Looking backwards, the automobile of today looks almost superintelligent. While some of us may have expected (read: hoped for) the flying car by 2013 and, sure, the internal combustion engine still reigns, the majority of vehicles today are basically computers on wheels. The average car today has around 50 microprocessors, give or take. But, given how quickly automotive technology is advancing, it’s clear that we’re just beginning to scratch the surface. Hell, California recently legalized road-testing of autonomous cars, and Sergey Brin thinks self-driving cars will be on public roads in the next five years.
Today, Cisco and NXP Semiconductors announced their intention to join the smart car bandwagon and help push automotive technology forward. The companies this morning announced a dual investment in Cohda Wireless, an Australian developer of hardware and software solutions for connected vehicles that allow cars to wirelessly communicate with one another (and with infrastructure) to prevent collisions — among other things.
The investment and strategic partnership essentially aims to bring the “Internet of Everything” to the automotive industry in the hopes of building a safer driving experience, reducing traffic congestion, collisions, runaway Priuses, curbing bad drivers and so on. By making car communication systems faster and more responsive — in a word, smarter — Cohda believes it can potentially prevent over 80 percent of crash scenarios, reducing injuries and fatalities on the road along the way.
In turn, Cohda is also enabling so-called “car-to-infrastructure” communication, which, in conjunction with in-car apps, attempt lower greenhouse gas emissions by changing traffic patterns, alerting drivers of hazards, like oncoming collisions, nearby out-of-control vehicles and by re-routing them to avoid traffic congestion. Via radio technology and smart sensors, car-to-infrastructure comms can enable cars to communicate with smart devices, allowing traffic signals to alert cars that the upcoming light is about to change, for example. Saving you from embarrassment and from causing a 10-car pileup because you were scanning your playlist and didn’t notice the change.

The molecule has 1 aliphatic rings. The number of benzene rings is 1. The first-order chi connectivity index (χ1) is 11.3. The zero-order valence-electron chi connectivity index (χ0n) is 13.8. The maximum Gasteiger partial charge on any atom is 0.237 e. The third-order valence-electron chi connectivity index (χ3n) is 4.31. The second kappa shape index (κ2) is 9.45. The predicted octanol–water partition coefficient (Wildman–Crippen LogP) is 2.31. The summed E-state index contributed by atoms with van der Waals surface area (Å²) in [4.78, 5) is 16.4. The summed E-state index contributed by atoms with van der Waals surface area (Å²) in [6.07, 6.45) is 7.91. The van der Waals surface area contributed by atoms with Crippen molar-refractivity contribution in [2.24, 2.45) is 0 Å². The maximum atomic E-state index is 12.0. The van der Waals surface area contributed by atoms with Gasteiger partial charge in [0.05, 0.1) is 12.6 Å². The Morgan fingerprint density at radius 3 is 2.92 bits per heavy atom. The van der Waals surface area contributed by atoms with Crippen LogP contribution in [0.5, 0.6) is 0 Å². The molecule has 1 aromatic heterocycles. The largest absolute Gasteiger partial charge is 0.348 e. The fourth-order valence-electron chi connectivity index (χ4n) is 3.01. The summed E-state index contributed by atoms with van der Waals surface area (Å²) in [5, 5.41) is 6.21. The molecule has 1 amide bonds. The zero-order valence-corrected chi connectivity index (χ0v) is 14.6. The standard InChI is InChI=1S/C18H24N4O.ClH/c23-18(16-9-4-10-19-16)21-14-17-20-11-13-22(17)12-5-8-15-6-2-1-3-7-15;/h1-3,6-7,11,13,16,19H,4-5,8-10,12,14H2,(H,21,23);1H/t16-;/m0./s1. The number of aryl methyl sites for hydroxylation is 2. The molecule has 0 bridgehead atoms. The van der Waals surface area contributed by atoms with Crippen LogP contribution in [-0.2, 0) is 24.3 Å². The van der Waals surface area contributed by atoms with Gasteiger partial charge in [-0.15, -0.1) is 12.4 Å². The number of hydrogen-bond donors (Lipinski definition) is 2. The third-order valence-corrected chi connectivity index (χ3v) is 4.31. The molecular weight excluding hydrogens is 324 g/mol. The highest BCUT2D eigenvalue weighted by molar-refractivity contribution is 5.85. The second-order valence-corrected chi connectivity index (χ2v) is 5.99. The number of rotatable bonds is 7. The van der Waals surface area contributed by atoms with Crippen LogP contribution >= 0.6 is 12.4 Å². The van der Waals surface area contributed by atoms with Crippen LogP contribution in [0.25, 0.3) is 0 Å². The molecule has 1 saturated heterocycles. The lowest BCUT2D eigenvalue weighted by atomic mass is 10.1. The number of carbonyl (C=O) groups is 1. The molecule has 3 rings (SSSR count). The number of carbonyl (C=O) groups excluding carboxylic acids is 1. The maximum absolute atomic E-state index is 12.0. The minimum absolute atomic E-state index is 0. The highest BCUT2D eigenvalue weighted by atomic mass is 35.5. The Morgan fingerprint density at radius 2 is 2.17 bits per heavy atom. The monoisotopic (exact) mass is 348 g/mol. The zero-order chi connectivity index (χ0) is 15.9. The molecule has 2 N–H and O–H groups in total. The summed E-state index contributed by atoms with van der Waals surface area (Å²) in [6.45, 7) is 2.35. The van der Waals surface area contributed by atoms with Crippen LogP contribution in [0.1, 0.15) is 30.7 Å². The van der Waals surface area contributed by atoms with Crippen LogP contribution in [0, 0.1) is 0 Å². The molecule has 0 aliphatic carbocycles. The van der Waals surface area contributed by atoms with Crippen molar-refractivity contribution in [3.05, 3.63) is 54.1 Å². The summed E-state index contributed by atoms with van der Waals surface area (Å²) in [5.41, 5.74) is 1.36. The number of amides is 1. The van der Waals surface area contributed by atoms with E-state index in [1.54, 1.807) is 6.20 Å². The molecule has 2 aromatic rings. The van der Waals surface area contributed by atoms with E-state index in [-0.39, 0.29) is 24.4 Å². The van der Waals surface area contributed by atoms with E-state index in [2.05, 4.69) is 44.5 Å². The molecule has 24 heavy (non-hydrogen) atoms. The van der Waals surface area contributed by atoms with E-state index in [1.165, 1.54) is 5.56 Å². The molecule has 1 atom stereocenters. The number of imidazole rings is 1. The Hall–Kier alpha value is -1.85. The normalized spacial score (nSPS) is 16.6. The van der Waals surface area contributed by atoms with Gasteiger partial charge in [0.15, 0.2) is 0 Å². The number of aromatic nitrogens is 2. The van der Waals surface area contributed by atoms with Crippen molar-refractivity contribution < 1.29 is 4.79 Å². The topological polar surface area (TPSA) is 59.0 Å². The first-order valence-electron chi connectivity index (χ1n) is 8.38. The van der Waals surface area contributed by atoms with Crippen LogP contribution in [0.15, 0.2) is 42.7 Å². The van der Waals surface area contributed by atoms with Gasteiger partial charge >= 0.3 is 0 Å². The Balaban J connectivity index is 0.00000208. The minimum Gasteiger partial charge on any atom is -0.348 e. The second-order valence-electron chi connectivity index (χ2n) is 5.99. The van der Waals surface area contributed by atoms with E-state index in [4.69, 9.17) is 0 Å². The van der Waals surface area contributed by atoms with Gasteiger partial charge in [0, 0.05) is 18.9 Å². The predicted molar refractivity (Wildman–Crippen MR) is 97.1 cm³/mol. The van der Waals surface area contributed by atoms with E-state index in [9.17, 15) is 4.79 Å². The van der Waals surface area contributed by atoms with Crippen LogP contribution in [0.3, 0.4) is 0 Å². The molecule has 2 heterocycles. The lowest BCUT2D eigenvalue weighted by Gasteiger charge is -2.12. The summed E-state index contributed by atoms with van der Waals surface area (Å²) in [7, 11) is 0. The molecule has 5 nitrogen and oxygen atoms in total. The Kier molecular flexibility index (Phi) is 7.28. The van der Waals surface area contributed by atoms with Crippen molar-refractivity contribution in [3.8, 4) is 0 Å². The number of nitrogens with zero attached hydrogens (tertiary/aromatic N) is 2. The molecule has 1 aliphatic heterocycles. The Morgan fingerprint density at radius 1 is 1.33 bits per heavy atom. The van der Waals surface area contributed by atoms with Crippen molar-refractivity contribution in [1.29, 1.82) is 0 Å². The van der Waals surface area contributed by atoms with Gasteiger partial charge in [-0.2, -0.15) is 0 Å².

Of course, to work at scale these types of connected-car communications require sophisticated and secure data exchange between moving vehicles, whether in the city or in Podunk — in other words, in a variety of conditions. Yet, while the technology has an array of potential applications and implications, these inter-communications systems are naturally more effective the more vehicles (and anything else for that matter) integrate the technology.
So, to help get the tech on the roads, Cohda has enlisted a dozen European carmakers which have agreed to install its solutions into various lines beginning in 2015 and is currently testing integration in Detroit with eight U.S. carmakers.
While the companies remained silent on the size of their investment in Cohda, it likely isn’t chump change and was enough to bring three mature companies (and two giants) together in a strategic partnership with plans to collaborate in an effort to bring the solutions to market.
While NXP brings its semiconductor and chip tech that’s used in smart automotive, industrial, mobile and wireless applications (it’s also the co-inventor of NFC, along with Sony) and Cohda brings the software and hardware that make advanced radio communication possible, Cisco is leveraging its networking prowess to help supply the Internet. Over the last few years, Cisco has become increasingly interested in enabling the wired car, even creating a separate division dedicated to investing in and developing connected vehicle technologies.
In conversation with the WSJ, NXP’s general manager of car entertainment Torsten Lehmann said that NXP and Cisco put in a lot of due diligence and both concluded that “Cohda’s technology is by far the best.” Throwing their weight behind Cohda, the networking and semiconductor giants are on a mission to help the startup bring its technology to market. And for drivers, that should be great news — even if they have to wait.
More in the announcement here.
Top image source: U.S. Department of Transportation